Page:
- Legal Sea Foods' "Fresh Fish" ads piss off the easily-rattled Bostonians. The MBTA decided to pull the ads after Green Line workers took offense to them. (Some ads said things like "This conductor has a face like a halibut." Touchy much?)
- Penis advertising gets you everywhere. Especially if you're Dov "The Colonel" Charney. Horrors.
- Build-a-Bear Workshop is partnering with Sanrio to let kids build Tropical Hello Kittys. "Tropical Hello Kitty's sun-kissed look is perfect for summer and we're certain that she'll be a big hit," says Dave Marchi of Sanrio. But will that sun-kissed pelt betray her age?
- Don't drink in public. Drink at home. This Brazilian beverage delivery company will save you from those unseemly, embarrassing late night moments. Of course, drinking at home, alone, without friends isn't exactly all that better now is it?
- So while Mad Men gives us a quaint, fictionalized look at advertising in the 1960's, the One Club exhibition "The Real Men and Women of Madison Avenue and Their Impact on American Culture," at the New York Public Library's Science, Industry and Business Library beginning June 24 celebrates, well, the real men and women of advertising.
- David&Goliath redesigns. Uses Pink! (Hey, they wanted to make that point in the press release)
- Ha, ha, ha! Zobzee.com
- Maybe inspired by Apple's limited-edition U2 iPod, Microsoft is releasing a limited-edition Joy Division Zune.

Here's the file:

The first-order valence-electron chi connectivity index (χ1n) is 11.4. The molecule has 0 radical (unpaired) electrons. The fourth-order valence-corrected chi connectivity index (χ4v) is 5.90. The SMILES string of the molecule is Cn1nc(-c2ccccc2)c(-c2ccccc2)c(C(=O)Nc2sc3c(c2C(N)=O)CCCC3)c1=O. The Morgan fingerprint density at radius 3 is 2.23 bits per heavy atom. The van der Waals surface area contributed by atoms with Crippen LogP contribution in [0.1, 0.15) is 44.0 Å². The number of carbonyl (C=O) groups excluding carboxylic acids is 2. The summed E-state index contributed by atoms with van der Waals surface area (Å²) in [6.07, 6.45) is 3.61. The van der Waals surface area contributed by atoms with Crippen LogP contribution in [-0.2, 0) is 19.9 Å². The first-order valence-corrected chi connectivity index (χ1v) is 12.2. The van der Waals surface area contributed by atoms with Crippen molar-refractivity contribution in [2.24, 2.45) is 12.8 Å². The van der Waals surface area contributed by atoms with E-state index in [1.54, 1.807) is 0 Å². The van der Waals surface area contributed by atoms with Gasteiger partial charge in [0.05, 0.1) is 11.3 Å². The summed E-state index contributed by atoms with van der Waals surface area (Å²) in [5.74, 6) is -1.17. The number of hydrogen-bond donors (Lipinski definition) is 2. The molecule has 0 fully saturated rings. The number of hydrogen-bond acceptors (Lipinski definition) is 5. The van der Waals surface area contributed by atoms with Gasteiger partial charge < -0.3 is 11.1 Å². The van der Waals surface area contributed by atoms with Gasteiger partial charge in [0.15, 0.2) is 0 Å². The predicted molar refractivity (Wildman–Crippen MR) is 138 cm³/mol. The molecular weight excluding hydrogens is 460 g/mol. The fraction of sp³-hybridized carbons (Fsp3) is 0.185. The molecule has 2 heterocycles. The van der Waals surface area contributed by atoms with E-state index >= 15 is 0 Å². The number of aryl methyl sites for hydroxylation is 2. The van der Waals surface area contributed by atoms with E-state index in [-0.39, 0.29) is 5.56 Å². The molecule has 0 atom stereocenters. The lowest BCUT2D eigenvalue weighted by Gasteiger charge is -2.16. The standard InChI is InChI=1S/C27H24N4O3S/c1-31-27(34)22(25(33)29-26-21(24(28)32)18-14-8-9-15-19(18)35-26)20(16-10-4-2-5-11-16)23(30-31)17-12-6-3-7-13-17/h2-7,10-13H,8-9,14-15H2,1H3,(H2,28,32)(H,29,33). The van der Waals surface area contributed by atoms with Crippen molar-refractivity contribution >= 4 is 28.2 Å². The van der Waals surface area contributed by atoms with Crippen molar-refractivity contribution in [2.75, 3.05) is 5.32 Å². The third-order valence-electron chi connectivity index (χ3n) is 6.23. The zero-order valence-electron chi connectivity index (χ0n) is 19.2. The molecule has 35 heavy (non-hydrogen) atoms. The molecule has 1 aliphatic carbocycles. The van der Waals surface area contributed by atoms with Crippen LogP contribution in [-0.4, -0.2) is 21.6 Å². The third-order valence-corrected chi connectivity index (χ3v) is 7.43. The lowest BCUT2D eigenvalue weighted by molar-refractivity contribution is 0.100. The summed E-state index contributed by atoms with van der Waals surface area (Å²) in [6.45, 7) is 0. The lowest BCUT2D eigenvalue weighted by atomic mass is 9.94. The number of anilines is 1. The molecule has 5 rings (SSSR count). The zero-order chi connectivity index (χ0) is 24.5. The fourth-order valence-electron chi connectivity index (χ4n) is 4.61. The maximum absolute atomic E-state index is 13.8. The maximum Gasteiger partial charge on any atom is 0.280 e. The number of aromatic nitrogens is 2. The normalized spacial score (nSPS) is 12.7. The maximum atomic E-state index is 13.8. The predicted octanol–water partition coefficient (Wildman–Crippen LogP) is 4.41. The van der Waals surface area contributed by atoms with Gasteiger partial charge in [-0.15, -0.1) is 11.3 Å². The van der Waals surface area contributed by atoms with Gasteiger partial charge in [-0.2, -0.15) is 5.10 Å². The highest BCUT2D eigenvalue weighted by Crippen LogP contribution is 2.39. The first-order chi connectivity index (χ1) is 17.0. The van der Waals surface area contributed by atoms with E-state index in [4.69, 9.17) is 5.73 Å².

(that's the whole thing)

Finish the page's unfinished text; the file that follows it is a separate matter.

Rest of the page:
- Expect downtime from Twitter when Steve Jobs takes the floor at WWDC.
- Speaking of Twitter, a lot of fed-up users are defecting to a fancy new site called Plurk. Plurk enables users to follow conversational threads, and encourages use with "karma" points and little gifts. Also, the colors are soothing.
- Facebook has launched an ad feedback feature.
- Filipinos aren't the only people featured in creepy dating ads.
- John McCain: put Obama in office if you want. But hey, if you do, EXPECT APOCALYPSE.
Antwerp residents: if you're wondering why firetrucks are suddenly ubiquitous, slow-moving and sponsored by Tabasco, it's because those aren't firetrucks.
It's just your local buses, dressed like the life-saving vehicles they never grew up to become.
The bus-as-firetruck campaign was put together by Duval Guillaume, which explained -- slowly, so we could understand -- that "Tabasco is so hot that you need a fire truck to cool down your mouth after you've eaten some."
I wonder if that ladder gets hop-ons.
I recently got to sit down with Rhea Scott, Ridley Scott's daughter-in-law. (A breathy PR guy related that trivia to me about four times, which is why I mention it in the VERY. FIRST. SENTENCE.)
Rhea once headed the music video department at Propaganda. 10 years ago she started Little Minx, a production company focused on turning ad directors into filmmakers. From what I gathered in the film reels, directors are encouraged to treat each ad like a miniature manifesto. (It probably also helps to be a surrealist art fan.)
Little Minx is able to provide the necessary creative resources -- read: king-sized budget, the ideal artist's sponsorship -- through parent company RSA.
Rhea says the company was named for her second daughter, "the ultimate little minx" and the child actress in "Come Wander with Me," part of a promotional project called Exquisite Corpse.